Monday, August 24, 2009

Trusted Advisor: does it exist in the realm of patient – medical doctor relationship?

I learned about the concept of being a trusted advisor from a training on how to understand client’s needs better. I unfortunately forgot to copy the book so I could not really check the exact definition.

But in essence, being a trusted advisor means that you put off your own agenda and put the other person’s views and thoughts and worries in front you, and being ready to REALLY listen. It is not about offering immediate solution, rather, advising and discussing a solution based on the other party’s needs and issues.


by David H. Maister (Author), Charles H. Green (Author), Robert M. Galford (Author). A very useful book - tells you a lot on how to gain real trust, very applicable to everyday life


I loved the concept. I found it very useful in doing my role as a research consultant.

I thought about it when thinking about what I have to go through now.


A confusing journey

Since last year, my husband and I have been trying to have a second child. Not because many people have asked us, “So when are you going to have another child?” (such an annoying habit!), but more because Tara has been asking for a little one with whom she can play with. We also feel that it is about time we have another one. We often feel sorry thinking that Tara is alone with the adults at home.

So we have been going back to the doctor. I intentionally went back to the same doctor and hospital where we have successfully had Tara, because they know my history. We had Tara not without difficulty. I have a physical condition where my body actually reacts negatively to Cip’s sperm. A condition called anti-sperm antibody. Before we had Tara, I had to take some medicine and undergo some procedure to suppress the antibody. And Alhamdulillah, finally we had a baby.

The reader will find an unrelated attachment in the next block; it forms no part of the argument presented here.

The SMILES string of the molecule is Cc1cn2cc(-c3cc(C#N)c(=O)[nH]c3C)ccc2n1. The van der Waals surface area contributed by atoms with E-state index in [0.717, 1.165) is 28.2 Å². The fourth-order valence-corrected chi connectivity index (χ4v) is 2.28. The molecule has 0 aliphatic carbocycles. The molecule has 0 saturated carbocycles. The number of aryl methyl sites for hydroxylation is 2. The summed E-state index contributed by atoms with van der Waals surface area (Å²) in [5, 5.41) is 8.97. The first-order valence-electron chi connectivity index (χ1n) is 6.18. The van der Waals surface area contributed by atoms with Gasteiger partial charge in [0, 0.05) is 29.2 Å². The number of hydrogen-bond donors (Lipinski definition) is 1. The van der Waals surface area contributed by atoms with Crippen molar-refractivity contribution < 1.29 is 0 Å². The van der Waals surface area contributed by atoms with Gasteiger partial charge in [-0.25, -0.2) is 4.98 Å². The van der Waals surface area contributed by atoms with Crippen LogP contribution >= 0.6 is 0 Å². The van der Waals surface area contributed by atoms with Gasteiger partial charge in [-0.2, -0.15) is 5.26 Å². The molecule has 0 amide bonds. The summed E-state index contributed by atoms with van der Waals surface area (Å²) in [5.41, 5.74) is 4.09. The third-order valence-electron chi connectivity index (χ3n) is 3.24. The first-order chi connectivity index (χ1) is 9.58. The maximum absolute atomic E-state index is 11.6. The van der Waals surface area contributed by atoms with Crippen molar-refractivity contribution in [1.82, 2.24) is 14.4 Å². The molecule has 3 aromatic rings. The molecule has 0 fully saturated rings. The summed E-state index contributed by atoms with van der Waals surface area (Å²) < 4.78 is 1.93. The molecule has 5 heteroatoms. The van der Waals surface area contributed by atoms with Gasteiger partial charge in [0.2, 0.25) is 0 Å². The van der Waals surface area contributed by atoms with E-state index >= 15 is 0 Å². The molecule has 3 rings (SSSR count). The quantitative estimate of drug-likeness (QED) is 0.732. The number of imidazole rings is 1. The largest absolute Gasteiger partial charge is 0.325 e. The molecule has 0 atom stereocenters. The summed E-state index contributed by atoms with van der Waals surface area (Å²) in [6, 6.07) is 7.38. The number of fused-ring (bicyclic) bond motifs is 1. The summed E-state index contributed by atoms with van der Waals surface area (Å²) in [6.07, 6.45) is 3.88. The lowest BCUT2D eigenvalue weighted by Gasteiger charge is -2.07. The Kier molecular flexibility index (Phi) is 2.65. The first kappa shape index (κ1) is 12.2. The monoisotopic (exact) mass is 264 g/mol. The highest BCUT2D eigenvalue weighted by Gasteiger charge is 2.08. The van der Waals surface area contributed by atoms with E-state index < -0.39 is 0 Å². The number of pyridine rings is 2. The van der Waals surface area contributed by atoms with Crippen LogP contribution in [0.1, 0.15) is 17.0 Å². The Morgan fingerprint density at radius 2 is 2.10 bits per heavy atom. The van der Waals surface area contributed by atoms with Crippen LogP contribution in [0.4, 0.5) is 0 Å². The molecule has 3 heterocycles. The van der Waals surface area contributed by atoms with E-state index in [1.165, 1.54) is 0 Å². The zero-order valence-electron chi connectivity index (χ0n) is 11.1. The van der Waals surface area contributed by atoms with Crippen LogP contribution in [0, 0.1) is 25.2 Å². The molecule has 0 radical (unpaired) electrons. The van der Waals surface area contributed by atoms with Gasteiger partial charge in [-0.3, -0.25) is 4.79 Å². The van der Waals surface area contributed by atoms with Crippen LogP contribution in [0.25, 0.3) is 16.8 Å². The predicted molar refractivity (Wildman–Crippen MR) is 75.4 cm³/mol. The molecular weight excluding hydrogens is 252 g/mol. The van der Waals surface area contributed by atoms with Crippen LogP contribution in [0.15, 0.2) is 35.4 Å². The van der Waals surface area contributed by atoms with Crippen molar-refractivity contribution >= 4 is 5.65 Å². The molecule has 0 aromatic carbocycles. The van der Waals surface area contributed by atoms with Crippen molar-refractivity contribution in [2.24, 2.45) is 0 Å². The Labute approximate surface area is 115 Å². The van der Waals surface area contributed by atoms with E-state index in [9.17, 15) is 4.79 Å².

I was under the impression that I would just need to undergo the same kind of procedure when I went back to the hospital. It turned out, that the doctor who handled my case was no longer in this hospital. He was being replaced with another doctor, who offered another solution, while all I actually wanted to do was just to repeat the previous procedure. My reasoning was very simple: if it worked 4 years ago, what reasons should it not work now? (unless God has forbidden it to work this time). But, this doctor said that with the advancement of technology and all, the new treatment is better. Of course, since we had no idea about medical science, we went along with it.

This treatment is called PLI (don’t ask me what it stands for, forgot already). The procedure involved taking Cip’s blood, and a process where the white blood cells are taken and injected to me. This is supposed to lower down the level of antibody that I have, to a more acceptable level that it will no longer kill the sperm. Each procedure cost us more than a million rupiah. And as a start, I had to take three shots within a period of six months (one shot every two months).

And so, we did it. After two shots, I had to take a blood test to check the level of the antibody. Nothing happened. It was still as high as ever which meant, my body still kills Cip’s sperm. Then the doctor told me that I had to go through other tests to check my body’s resistance to protein, all kinds of protein. He said this test should help me to avoid food that may trigger the level of the antibody to get high. So together with the PLI shot, a certain diet will work better to lower it down.

I underwent the test. It is the same test that you will have to undergo for testing allergic reactions. They tested me for 40 things, by making 20 pricks on the skin of each of my arm. From egg yolk to horse’s fur (or, the essence of it, they said it was produced in France), cockroach’s essence to carrot’s (yes, apparently these have high protein content. Sometimes it is useful to undergo these ridiculous procedures to know some things!).